Jones has simply blossomed with the playing time. He leads the team in scoring (15.1 points per game), rebounds (8.1 boards per game), and is tied with Manuel and Russell with 34 steals. Manuel leads the team with 65 assists, followed by Russell with 52. Williams (30) and Russell (24) are the leading three-point shooters. Cunningham leads with 47 blocked shots. It’s a very good free throw shooting team, averaging 75.4% on the season.
Unfortunately, there hasn’t been much to go with the starting five. Blaise Mbargorba is a 6’-11” freshman who was expected to help immediately, but he was shelved with a shoulder problem that knocked him out for the season when surgery was required. None of the other three freshmen (Jordan Dickerson, Uche Ofoegbu, and Brian Bernardi) have stepped up to make a consistent meaningful contribution off the bench. It’s not unusual for each member of the starting five to play at least 30 minutes in a game, and all too often there have been zero bench points scored in a game. Brown knew that he would be short of players when he cut a couple that could have helped this team. However, he knew that these players would be dealing with a reduced role if they stayed and felt they would have difficulty settling for fewer minutes played.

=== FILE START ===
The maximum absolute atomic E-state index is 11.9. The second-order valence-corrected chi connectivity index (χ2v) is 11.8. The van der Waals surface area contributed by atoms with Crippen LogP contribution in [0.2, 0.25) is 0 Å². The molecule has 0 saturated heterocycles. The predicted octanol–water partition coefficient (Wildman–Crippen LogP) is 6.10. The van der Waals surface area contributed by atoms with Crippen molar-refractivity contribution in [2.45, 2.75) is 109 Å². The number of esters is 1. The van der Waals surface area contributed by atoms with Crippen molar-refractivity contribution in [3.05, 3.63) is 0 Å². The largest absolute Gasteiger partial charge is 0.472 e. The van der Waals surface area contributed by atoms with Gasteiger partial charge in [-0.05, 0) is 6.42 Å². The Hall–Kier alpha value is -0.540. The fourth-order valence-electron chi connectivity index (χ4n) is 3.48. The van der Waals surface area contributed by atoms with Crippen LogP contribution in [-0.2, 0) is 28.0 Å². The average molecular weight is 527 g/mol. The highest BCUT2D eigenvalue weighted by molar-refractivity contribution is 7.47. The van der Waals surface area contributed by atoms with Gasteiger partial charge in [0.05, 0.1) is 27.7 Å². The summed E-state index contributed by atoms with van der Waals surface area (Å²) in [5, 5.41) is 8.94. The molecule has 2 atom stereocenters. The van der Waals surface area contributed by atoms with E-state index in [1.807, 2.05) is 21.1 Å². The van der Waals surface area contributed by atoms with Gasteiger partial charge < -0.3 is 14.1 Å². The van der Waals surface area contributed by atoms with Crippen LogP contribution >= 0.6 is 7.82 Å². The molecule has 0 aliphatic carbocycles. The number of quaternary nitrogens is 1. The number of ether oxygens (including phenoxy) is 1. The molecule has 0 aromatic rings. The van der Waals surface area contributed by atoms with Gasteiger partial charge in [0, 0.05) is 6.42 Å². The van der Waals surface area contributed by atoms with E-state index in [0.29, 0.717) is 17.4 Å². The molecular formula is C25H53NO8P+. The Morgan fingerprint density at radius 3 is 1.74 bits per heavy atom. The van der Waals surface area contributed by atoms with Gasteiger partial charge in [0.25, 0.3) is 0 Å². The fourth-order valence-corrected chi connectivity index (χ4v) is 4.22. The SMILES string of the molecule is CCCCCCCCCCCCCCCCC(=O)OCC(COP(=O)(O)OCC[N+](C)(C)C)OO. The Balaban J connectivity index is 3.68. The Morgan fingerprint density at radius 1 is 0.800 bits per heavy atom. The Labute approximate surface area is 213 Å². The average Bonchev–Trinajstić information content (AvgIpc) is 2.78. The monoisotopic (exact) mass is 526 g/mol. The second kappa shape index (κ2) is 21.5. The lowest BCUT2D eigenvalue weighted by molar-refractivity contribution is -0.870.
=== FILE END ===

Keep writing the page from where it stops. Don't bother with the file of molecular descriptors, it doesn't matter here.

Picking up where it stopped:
New talent for next season
On the positive side, cutting players that could have helped this year made available additional scholarships to upgrade the incoming talent, which Brown has done and which provides the hope for a brighter Mustang future. Three transfers are in the program now, all of which would start if eligible to play. Nic Moore is a true point guard. His entree next year will move Russell and Manuel to the two guard and backup point guard spots next season. Crandall Head is a forward that will push Shawn Williams. Markus Kennedy at 6’-9” is a monster underneath that will hog next year’s center minutes. These three players alone added to this year’s starting five is a team that could make the NCAA Tournament next season. The Mustangs have also signed three highly regarded recruits – Yanick Moreira, a 6’-9” post player that is the number one junior college recruit in the country, and two high school players from the Chicago area – guard Sterling Brown (6’-4”) and forward Ben Moore (6’-8”). The return of Mbargorba and these recruits will provide perhaps as many as 12 solid players for next year’s playing rotation.